There’s more on The Birth of M.E. Meegs, including its availability, at the Harry Reese Mysteries site.

Humbug on the Hudson

Chronologically, this short story immediately follows the opening book in the series, Always a Cold Deck. It was also written just after that book was completed, when I was still enjoying my initial wave of enthusiasm. Again, the action begins with a real event, a large fire in Glens Falls, New York. But from there, the story lapses into a series of farcical situations as Harry and his colleague, Ed Ketchum, try to solve the mystery of the arson. Not surprisingly, the solution involves an absurd bit of theatre, which in turn uncovers a murder and second mystery in need of solution.

The chapter titles all refer to various literary works of that period, or earlier in the 19th century. For instance, “A Day in Ten Bar-rooms” pokes fun at Ten Nights in a Bar-room (1854), a mawkish temperance novel that had become a target of ridicule by 1900. Unfortunately, few 21st century readers are likely to catch the allusions without referring to the crib sheet available through the links below.

There’s more on Humbug on the Hudson, including its availability, at the Harry Reese Mysteries site.

Always a Cold Deck

This is the first Harry Reese Mystery, and the first fiction I’d written since school. Needless to say, the manuscript required a great deal of work before it was presentable. If my wife hadn’t been an editor (and a very patient one), the production costs would have been prohibitive. That’s true of the rest of the books, but particularly true of this one.

Always a Cold Deck
I had three objectives in mind for the book (and each of the subsequent ones as well): it should be a satisfying mystery; it should be faithful to the period; and it should be humorous. I soon found this to be more difficult than I had expected.

I began hoping to include as much historical detail as possible, and sometimes I let interesting bits of research entice me to stray from the plot. The first part of the book centers on a fire at the Eastern Elevator Company in late July 1900. This was a real company and the fire did take place as depicted. That was the story that first caught my eye. Some of the shadiness depicted is also based on truth—it had defaulted on the mortgage, and there had been a stock scandal involving manipulation of its share price. Though much research went into the depiction of Buffalo, its buildings, entertainment of the time, transportation, etc., I gradually learned to keep the overt references—like the visit to Dr. Linn’s Museum—to a minimum. That meant a lot of the research was left unused for the good of the mystery. Once the idea of smuggling comes in, the story is almost purely fiction.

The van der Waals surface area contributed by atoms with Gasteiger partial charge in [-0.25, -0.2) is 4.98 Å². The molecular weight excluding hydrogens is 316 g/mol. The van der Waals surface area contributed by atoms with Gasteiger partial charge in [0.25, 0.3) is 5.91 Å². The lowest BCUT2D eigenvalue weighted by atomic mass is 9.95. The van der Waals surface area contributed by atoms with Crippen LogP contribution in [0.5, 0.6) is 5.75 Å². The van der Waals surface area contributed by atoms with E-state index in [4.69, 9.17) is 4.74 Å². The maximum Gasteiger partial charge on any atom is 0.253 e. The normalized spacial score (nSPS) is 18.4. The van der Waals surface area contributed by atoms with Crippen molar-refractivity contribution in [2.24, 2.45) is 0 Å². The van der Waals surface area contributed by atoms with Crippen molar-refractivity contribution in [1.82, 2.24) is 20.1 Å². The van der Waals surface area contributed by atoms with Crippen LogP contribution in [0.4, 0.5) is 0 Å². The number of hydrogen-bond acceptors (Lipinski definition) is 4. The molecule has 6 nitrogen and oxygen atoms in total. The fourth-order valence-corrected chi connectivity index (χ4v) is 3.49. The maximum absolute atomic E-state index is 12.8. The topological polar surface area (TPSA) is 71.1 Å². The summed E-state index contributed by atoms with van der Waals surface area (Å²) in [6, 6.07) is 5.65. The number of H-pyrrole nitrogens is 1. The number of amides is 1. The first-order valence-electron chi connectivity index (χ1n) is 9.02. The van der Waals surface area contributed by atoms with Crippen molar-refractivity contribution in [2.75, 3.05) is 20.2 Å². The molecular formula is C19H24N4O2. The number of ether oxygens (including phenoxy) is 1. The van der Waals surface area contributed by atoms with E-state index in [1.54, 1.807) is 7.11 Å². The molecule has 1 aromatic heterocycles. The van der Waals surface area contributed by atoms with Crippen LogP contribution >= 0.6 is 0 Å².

Harry is meant to be a sort of everyman. He has no outstanding talents or eccentricities, but he is reasonably intelligent and seems never to lose his sense of humor. The introduction of a love interest was always in the back of my mind, but once Emmie entered the book she took on a life of her own. With hindsight, it’s obvious she was the essential element, and later I went back and trimmed the opening chapters so her appearance came all the sooner.

One minor part of the book, but which I look back on fondly, occurs when Harry and Emmie visit a concert saloon:

Just about then a piano player got going. He sang along with himself. Not well, perhaps, but one could understand the lyrics of each song and that struck me as rather novel for a concert saloon. These were the usual tunes one would hear in any parlor, but the artiste had taken certain liberties with the lyrics. In his version of the old standard She Loved Not Wisely, But Too Well, “she” also did it quite often.

That piano players would take liberties with lyrics was my conjecture—an educated guess based on the fact that those of published music were absurdly tame, and yet there were an infinite number of rowdy places of entertainment. Later, I found confirmation of this in Mark Sullivan’s  Our Times.

In some ways, this was the most enjoyable book to write. My expectations were modest and my enthusiasm unchecked by subsequent disappointments. And though I didn’t feel completely satisfied with the finished product, I did take a great deal of pride in having completed it.

There’s more on Always a Cold Deck, including its availability, at the Harry Reese Mysteries site.